Despite its myriad problems, this diverse continent of 54 countries is an amazing mix of nature, adventure, history, and dynamic culture. And nowhere more so than West Africa, with its single largest collection of countries (17) and largest cities, including Lagos, Nigeria and Accra, Ghana – the latter with a population just over 2¼ million.
One of my passions is “creative cities”, and what these tend to have in common is a high percentage of young people. Accra has them in spades – in fact, 56 percent of the population is under 24 years of age. So the dynamism and creativity they bring, along with a great cultural and sport scene (home of the world-class Black Stars football side) and the stability of fast-growing Ghana’s politics and economy – a model for all of Africa, in fact – make this one city definitely worth visiting for those looking to venture a bit off the beaten path.
There’s certainly no shortage of attractions here to keep visitors busy. Accra’s top historical site is the Jamestown/Usshertown area, fishing communities that were the core of colonial settlement by various European powers beginning in the 17th century, including the British, the French, the Portuguese, the Dutch, and even the Danes and Swedes. Here you’ll find several bastions such as Ussher Fort (Dutch, 1649), Fort James (British, 1607), and whitewashed Osu Castle aka Chistiansborg (above; Danish, 1661).
Other landmarks include the Kwame Nrumah Park and Mausoleum (top), dedicated to the Ghana’s first post-independence leader; Black Star Square aka Independence Square (1961); seats of government Jubilee House (2008) and Parliament House (1965); the Arts Centre (crafts stalls and art gallery); the W.E.B Du Bois Memorial Centre for Pan African Culture (which also includes a museum about Du Bois, a prominent U.S. sociologist, historian, and civil-rights activist who became a Ghanian citizen and died here in 1963); the Chinese-built National Theatre (above; 1991); and the Roman Catholic Cathedral of the Holy Spirit (1947, though a massive new cathedral is currently in the works); and a half dozen other museums including the National Museum, focussing on ethnography, archaeology, and fine art. And for beach-lovers, the Atlantic coast here offers several choice options, including Labadi Beach, Jamestown Beach, and Kokrobite Beach, 25 kilometres (16 miles) west of the city.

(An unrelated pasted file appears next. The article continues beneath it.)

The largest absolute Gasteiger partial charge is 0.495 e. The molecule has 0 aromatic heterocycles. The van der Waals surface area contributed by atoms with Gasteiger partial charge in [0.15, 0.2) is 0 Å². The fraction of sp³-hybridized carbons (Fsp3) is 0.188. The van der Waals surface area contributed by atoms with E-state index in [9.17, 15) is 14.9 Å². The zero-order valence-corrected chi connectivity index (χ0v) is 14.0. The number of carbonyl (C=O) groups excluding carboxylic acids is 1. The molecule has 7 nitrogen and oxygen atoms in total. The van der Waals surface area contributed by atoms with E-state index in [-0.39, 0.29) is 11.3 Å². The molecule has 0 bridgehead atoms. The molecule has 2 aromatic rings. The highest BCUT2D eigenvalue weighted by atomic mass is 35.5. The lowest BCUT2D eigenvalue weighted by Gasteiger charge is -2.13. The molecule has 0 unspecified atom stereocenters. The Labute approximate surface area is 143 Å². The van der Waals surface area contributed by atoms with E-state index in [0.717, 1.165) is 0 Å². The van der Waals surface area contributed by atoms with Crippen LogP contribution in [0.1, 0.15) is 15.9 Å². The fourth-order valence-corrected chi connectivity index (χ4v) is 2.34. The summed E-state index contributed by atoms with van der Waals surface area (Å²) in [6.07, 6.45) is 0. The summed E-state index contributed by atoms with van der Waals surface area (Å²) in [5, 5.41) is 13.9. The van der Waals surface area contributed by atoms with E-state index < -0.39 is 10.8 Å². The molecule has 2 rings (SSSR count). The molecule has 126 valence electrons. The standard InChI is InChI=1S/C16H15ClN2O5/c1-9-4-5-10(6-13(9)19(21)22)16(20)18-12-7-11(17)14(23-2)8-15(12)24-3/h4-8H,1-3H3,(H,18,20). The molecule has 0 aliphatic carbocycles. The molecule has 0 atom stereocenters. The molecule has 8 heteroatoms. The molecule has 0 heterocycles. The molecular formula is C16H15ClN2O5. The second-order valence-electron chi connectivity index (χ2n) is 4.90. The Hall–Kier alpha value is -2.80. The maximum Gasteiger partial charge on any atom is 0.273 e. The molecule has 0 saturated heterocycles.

And apart from the above, the city’s creativity is also on full display in Accra’s central Osu neighbourhood, east of the downtown business district. Main drag Oxford Street (above, aka Cantonments Road) and other streets are thronged with a mix of independent professionals and more bohemian types. Many of its studios and offices are home to photographers, documentary makers, and fashion designers, interspersed with local clothing boutiques, Western-style shops, and places to score a variety of tasty edibles, from West Africa’s best ice cream to the Lebanese fare at Oxford Steet’s eleven-year-old institution Frankie’s.
Ghana fashion, in fact, has increasingly become a big deal hereabouts, thanks to designers such as Nelly Hagan Deegbe, whose womenswear brand Duaba Serwa has been making quite a name for itself in the seven years since its founding. A fan of classic lines such as Balenciaga and Armani, Deegbe shuttles between Accra and London, but finds life in Ghana’s capital “less stressful”.
And now for the past six years one of Accra’s biggest annual events has been October’s Ghana Fashion & Design Week, attracting Africa’s top talents as well as buyers and media from around the world. To see some of this fashion on the rack – along with a great choice of upmarket local dining – check out the decade-old AccraMall , Ghana’s biggest (20,000 square meters/more than 215,000 sq. feet) and West Africa’s most modern commercial centre.
Art, too, is on the rise, with an increasing number of dynamic galleries plus a vibrant Accra street-art scene, with artists transforming blank walls and other urban spaces in places like Kawukudi and Akumajay Parks, or the well known Art in the Garden project at the Village Garden Toilet (yes, well… :)).
Of course, Ghana remains a poor country, and Accra has plenty of neighbourhoods which reflect this, including the aforementioned Jamestown – also a centre of culture of Ghana’s Ga people, who founded Accra in the early 17th century. But even here there are signs of creative ferment, such as the eight-year-old Chale Wote Street Art Festival, usually held in mid- to late August. Promoted by organisations aiming to transform communities through public art, it brings in not just painters but creatives from all fields, including cinema directors, writers, musicians, intellectuals, graphic designers, fashion designers, and more.